304 North Cardinal St.
Dorchester Center, MA 02124
304 North Cardinal St.
Dorchester Center, MA 02124
For a long time we used the traditional method of accessing internal database clusters by SSHing to a bastion host. Due to the overhead and limitations of maintaining the SSH configuration, we’ve moved to using Cloudflare Tunnels combined with Cloudflare Access to dramatically improve the user experience and onboarding times related to database access.
Internally we rely heavily on PostgreSQL to power many services at Cloudflare – including Stream, Images and the Cloudflare Dashboard itself. We run our Postgres clusters on our own hardware within our data centers, and they are not accessible to the public Internet, including employee laptops.
When an employee requires access to one of these databases – be it for staging environments, incident management, or supporting production services – an SSH user account is required. This SSH account has limited access on a bastion host, purely for querying databases within the data center.
Provisioning an SSH account to these bastion hosts requires submitting a pull request to our main Infrastructure-as-Code git repository. For engineers this is a cumbersome process, and for non-engineers it is either an unnecessary learning experience, or a burden to whomever they have to ask to complete the work for them.
Both the Security and Site Reliability Engineering (SRE) teams had tolerated this solution as a necessary evil, but had reservations about handing out shell access to machines for this purpose. While the user accounts had few privileges within the bastion hosts, this still allowed users to run commands within a host and requires a lot of trust that the whole stack is secure.
As it turns out, the problems we encountered were the same as problems many of our customers encounter as well. We also knew these concerns could be easily addressed with our own products, Cloudflare Tunnel and Cloudflare Access.
To get started, we deployed Cloudflare Tunnel on a pod set up within our internal Kubernetes cluster that maintains access to the database clusters. This established connectivity from our origin to the Cloudflare global network. At this point, our newly created Tunnel was ready to serve traffic to our origin, in this case our PostgreSQL database server. This already simplified orchestration and management as we no longer needed to manage any Access Control List (ACL) changes for the pod itself in order for cloudflared to connect to it.
Next, to ensure that only eligible Cloudflare employees could access the database endpoints, we implemented Cloudflare Access and created identity-driven Zero Trust policies. Access then handled all user authentication for each incoming request over Tunnel and enforced a set of pre-defined identity-based policies to ensure that only certain Cloudflare employees could make connections to our database.
We were also able to better delineate access to staging and production databases by creating independent Tunnels for each. This allowed us to enforce more granular restrictions for production access without impeding our more accessible staging environments. It also had the added benefit of clearly separating the network policies used internally.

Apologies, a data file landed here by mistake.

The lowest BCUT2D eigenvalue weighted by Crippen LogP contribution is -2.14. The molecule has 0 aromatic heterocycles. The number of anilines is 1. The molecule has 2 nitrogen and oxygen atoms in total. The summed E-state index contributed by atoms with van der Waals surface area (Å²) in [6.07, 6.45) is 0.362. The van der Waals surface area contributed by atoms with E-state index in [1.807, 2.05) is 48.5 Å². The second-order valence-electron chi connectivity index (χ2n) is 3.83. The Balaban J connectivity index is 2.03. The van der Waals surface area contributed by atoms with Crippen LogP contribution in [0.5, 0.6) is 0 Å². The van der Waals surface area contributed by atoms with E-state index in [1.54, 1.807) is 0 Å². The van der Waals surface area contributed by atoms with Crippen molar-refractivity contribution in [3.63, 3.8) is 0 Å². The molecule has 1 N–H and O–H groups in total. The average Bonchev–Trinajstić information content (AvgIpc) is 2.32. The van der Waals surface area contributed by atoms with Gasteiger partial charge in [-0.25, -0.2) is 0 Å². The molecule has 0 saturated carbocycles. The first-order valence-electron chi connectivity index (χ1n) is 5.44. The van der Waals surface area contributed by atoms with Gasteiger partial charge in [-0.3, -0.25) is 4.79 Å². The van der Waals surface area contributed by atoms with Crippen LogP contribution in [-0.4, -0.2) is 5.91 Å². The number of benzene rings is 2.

Finally, in order for our internal users to connect to these databases, they simply needed to install cloudflared client side on their machine. Once installed, they could run cloudflared access from their endpoint to establish a long-lived TCP connection from their local laptop to the desired database cluster. Each request was then routed to Cloudflare first for policy evaluation through Cloudflare Access. This prompted the user to complete an authentication event which ensured only the Cloudflare engineers defined within our Zero Trust policies were able to establish a connection to the database.
With cloudflared running locally, the user is then free to fire up their favorite database client to connect to the local port and run queries against the remote database cluster as if it is running locally. In short, our users were now able to run a lightweight daemon, cloudflared, on their local machine to route traffic to Cloudflare. Cloudflare Access then evaluated each request against the identity-driven Zero Trust security policies we defined. If the user met these requirements, the request was forwarded onto Cloudflare Tunnel which securely connected internal users to our databases behind Tunnel.
While we enjoy the benefits this workflow gives us, we needed to include a break glass procedure to ensure that we aren’t locked out of fixing our infrastructure if our infrastructure itself is having issues. For this reason, we continue to maintain SSH-based jump-hosts for a limited number of senior staff members to get in and re-establish connectivity.
By implementing our own solutions, we were able to enhance our security posture and improve the overall experience for our internal users. We were also able to become a customer of our own products and provide value feedback, insight, and feature requests to the Access and Tunnel teams internally. Oftentimes, we get to be the first to try new features or report regressions in beta builds which ultimately leads to a better experience for our customers as well.
Overall, by implementing Access and Tunnel to forward arbitrary TCP connections, users are able to focus on their job rather than worrying about the nuances of sending strings of complex commands through an SSH client. Our Security and SRE teams are also happier knowing that any connection to our data centers have been authenticated, authorized and logged by Cloudflare Access. If you’d like to get started Cloudflare Tunnel is free for any user and any use case. To get started, sign-up for a Cloudflare Zero Trust account and create your first Tunnel directly from the Zero Trust dashboard.